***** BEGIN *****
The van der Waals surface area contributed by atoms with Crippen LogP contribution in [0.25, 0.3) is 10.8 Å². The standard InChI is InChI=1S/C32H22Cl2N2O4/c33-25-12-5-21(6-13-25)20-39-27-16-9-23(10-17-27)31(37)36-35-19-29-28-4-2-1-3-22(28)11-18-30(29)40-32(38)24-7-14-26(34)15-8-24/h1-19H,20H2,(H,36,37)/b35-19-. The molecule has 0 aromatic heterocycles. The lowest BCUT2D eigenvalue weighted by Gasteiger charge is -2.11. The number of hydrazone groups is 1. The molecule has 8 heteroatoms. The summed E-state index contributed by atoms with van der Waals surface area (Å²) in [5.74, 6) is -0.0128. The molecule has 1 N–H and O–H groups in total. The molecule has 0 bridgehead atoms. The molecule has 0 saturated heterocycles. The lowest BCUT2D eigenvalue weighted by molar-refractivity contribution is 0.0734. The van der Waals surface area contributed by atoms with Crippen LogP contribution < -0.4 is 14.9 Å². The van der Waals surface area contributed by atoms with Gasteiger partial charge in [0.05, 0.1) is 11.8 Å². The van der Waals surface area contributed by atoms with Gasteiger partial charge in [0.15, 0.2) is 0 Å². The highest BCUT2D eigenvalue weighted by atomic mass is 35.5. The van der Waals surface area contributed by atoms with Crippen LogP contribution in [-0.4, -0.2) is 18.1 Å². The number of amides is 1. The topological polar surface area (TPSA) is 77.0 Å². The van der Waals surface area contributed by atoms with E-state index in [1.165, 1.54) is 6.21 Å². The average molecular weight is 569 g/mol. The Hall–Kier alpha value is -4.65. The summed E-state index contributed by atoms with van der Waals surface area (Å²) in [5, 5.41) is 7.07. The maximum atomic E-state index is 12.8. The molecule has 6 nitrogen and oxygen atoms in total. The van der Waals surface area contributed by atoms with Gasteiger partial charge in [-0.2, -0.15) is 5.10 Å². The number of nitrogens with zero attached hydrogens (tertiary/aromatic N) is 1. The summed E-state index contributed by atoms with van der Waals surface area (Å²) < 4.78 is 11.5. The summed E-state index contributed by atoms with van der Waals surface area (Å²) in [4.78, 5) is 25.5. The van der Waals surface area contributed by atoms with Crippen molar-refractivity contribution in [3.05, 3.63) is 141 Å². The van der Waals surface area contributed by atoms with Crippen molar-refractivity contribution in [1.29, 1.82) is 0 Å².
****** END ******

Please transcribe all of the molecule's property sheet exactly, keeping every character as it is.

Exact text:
The van der Waals surface area contributed by atoms with Crippen LogP contribution in [0.25, 0.3) is 10.8 Å². The standard InChI is InChI=1S/C32H22Cl2N2O4/c33-25-12-5-21(6-13-25)20-39-27-16-9-23(10-17-27)31(37)36-35-19-29-28-4-2-1-3-22(28)11-18-30(29)40-32(38)24-7-14-26(34)15-8-24/h1-19H,20H2,(H,36,37)/b35-19-. The molecule has 0 aromatic heterocycles. The lowest BCUT2D eigenvalue weighted by Gasteiger charge is -2.11. The number of hydrazone groups is 1. The molecule has 8 heteroatoms. The summed E-state index contributed by atoms with van der Waals surface area (Å²) in [5.74, 6) is -0.0128. The molecule has 1 N–H and O–H groups in total. The molecule has 0 bridgehead atoms. The molecule has 0 saturated heterocycles. The lowest BCUT2D eigenvalue weighted by molar-refractivity contribution is 0.0734. The van der Waals surface area contributed by atoms with Crippen LogP contribution < -0.4 is 14.9 Å². The van der Waals surface area contributed by atoms with Gasteiger partial charge in [0.05, 0.1) is 11.8 Å². The van der Waals surface area contributed by atoms with Gasteiger partial charge in [0.15, 0.2) is 0 Å². The highest BCUT2D eigenvalue weighted by atomic mass is 35.5. The van der Waals surface area contributed by atoms with Crippen LogP contribution in [-0.4, -0.2) is 18.1 Å². The number of amides is 1. The topological polar surface area (TPSA) is 77.0 Å². The van der Waals surface area contributed by atoms with E-state index in [1.165, 1.54) is 6.21 Å². The average molecular weight is 569 g/mol. The Hall–Kier alpha value is -4.65. The summed E-state index contributed by atoms with van der Waals surface area (Å²) in [5, 5.41) is 7.07. The maximum atomic E-state index is 12.8. The molecule has 6 nitrogen and oxygen atoms in total. The van der Waals surface area contributed by atoms with Gasteiger partial charge in [-0.2, -0.15) is 5.10 Å². The number of nitrogens with zero attached hydrogens (tertiary/aromatic N) is 1. The summed E-state index contributed by atoms with van der Waals surface area (Å²) < 4.78 is 11.5. The summed E-state index contributed by atoms with van der Waals surface area (Å²) in [4.78, 5) is 25.5. The van der Waals surface area contributed by atoms with Crippen molar-refractivity contribution in [3.05, 3.63) is 141 Å². The van der Waals surface area contributed by atoms with Crippen molar-refractivity contribution in [1.29, 1.82) is 0 Å².